This is the new poetry collection from Sarah Wragg, and a suitably spooky read this Halloween season 🎃
Each poem reflects the fleeting but tangible experience of ghosts – or rather, how the living perceive the dead – in a different way. In some, the imagery is that of traditional ghost stories, while in others there is a modern subversion, and many blend the two: of Kindles on ghost ships, ghostly forest walks by iPhone-light.
The question of why humans are so enamoured by ghosts or the idea of them is really fascinating to me, which really struck me in the poem Poltergeist Poultry. While making me laugh, the poem also evokes that same sentiment, and you’re forced to ask yourself… what would a dead chicken do to me that a live one wouldn’t?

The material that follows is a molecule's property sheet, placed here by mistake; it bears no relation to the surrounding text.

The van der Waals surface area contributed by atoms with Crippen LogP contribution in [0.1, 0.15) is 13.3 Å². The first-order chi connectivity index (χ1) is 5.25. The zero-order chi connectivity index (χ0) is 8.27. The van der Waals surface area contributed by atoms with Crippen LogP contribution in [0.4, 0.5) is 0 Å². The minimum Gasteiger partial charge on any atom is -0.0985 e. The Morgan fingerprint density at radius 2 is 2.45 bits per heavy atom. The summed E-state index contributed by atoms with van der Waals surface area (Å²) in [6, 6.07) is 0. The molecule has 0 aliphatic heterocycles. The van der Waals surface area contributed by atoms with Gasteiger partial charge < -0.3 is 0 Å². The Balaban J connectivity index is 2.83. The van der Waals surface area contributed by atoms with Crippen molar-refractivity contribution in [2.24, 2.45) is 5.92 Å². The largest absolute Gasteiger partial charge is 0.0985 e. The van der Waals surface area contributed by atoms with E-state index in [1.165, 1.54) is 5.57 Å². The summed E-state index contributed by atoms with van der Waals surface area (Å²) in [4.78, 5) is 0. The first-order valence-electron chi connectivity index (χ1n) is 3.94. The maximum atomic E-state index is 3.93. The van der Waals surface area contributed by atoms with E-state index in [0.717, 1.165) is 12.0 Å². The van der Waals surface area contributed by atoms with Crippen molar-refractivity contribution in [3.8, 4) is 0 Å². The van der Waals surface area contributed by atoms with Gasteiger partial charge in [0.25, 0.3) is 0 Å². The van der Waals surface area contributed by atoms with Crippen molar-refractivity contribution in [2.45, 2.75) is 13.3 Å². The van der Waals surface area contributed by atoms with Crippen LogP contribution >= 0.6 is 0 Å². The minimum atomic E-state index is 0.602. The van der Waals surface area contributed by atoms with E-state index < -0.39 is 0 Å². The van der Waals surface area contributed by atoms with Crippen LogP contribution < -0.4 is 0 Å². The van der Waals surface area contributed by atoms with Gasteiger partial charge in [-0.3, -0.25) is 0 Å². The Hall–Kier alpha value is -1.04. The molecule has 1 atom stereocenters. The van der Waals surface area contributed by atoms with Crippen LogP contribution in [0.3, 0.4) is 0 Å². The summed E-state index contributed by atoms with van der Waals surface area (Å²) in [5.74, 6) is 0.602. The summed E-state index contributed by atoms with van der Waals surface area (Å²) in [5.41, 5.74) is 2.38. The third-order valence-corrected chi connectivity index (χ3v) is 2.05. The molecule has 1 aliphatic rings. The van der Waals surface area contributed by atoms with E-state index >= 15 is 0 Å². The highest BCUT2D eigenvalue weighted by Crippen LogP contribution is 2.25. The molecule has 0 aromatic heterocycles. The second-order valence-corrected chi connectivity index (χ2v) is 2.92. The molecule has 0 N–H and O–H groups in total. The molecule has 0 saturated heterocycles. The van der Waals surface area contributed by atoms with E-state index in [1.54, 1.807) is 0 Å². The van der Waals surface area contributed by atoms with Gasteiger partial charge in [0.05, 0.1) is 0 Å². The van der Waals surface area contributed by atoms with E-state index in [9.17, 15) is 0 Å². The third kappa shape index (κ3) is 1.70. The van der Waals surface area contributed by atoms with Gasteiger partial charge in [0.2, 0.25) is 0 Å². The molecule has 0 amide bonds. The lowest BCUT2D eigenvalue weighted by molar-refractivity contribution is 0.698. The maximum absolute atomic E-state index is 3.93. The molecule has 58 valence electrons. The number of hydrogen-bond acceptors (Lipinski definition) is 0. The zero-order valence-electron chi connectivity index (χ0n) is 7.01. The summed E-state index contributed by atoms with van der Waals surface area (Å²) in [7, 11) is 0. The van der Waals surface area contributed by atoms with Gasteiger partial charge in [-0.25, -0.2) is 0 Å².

Similarly to how ghost writers (sorry, I mean writers who write about ghosts…) like Shirley Jackson grapple with the human condition and the supernatural in equal measures, Sarah Wragg lets us decide what is real and what is fantastical.
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